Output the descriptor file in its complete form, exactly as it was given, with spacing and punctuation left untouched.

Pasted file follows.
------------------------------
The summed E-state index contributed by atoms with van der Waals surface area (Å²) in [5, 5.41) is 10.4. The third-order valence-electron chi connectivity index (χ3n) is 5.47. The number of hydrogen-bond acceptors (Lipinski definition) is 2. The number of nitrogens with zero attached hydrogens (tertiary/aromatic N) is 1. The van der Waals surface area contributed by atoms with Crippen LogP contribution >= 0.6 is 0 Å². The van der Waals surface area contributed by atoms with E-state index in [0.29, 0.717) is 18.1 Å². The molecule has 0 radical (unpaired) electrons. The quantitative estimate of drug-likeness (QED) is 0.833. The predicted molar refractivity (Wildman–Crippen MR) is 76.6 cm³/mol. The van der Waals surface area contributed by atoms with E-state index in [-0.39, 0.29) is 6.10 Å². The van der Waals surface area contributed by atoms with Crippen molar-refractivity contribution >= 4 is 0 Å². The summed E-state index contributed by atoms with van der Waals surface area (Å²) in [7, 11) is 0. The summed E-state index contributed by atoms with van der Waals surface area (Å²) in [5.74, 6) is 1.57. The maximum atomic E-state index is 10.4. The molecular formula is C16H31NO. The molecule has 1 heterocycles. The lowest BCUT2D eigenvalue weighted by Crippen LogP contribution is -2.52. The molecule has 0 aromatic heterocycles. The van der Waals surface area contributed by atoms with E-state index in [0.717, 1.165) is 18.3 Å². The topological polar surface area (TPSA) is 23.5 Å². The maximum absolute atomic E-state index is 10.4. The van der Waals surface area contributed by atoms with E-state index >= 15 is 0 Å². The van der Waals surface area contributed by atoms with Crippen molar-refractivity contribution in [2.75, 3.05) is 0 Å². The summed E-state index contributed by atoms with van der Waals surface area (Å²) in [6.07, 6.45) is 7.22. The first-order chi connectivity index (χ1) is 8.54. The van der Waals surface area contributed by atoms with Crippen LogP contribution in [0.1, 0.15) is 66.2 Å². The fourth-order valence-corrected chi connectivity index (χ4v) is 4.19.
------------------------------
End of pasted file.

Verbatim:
The summed E-state index contributed by atoms with van der Waals surface area (Å²) in [5, 5.41) is 10.4. The third-order valence-electron chi connectivity index (χ3n) is 5.47. The number of hydrogen-bond acceptors (Lipinski definition) is 2. The number of nitrogens with zero attached hydrogens (tertiary/aromatic N) is 1. The van der Waals surface area contributed by atoms with Crippen LogP contribution >= 0.6 is 0 Å². The van der Waals surface area contributed by atoms with E-state index in [0.29, 0.717) is 18.1 Å². The molecule has 0 radical (unpaired) electrons. The quantitative estimate of drug-likeness (QED) is 0.833. The predicted molar refractivity (Wildman–Crippen MR) is 76.6 cm³/mol. The van der Waals surface area contributed by atoms with E-state index in [-0.39, 0.29) is 6.10 Å². The van der Waals surface area contributed by atoms with Crippen molar-refractivity contribution >= 4 is 0 Å². The summed E-state index contributed by atoms with van der Waals surface area (Å²) in [7, 11) is 0. The summed E-state index contributed by atoms with van der Waals surface area (Å²) in [5.74, 6) is 1.57. The maximum atomic E-state index is 10.4. The molecular formula is C16H31NO. The molecule has 1 heterocycles. The lowest BCUT2D eigenvalue weighted by Crippen LogP contribution is -2.52. The molecule has 0 aromatic heterocycles. The van der Waals surface area contributed by atoms with E-state index in [0.717, 1.165) is 18.3 Å². The topological polar surface area (TPSA) is 23.5 Å². The maximum absolute atomic E-state index is 10.4. The van der Waals surface area contributed by atoms with E-state index >= 15 is 0 Å². The van der Waals surface area contributed by atoms with Crippen molar-refractivity contribution in [2.75, 3.05) is 0 Å². The summed E-state index contributed by atoms with van der Waals surface area (Å²) in [6.07, 6.45) is 7.22. The first-order chi connectivity index (χ1) is 8.54. The van der Waals surface area contributed by atoms with Crippen LogP contribution in [0.1, 0.15) is 66.2 Å². The fourth-order valence-corrected chi connectivity index (χ4v) is 4.19.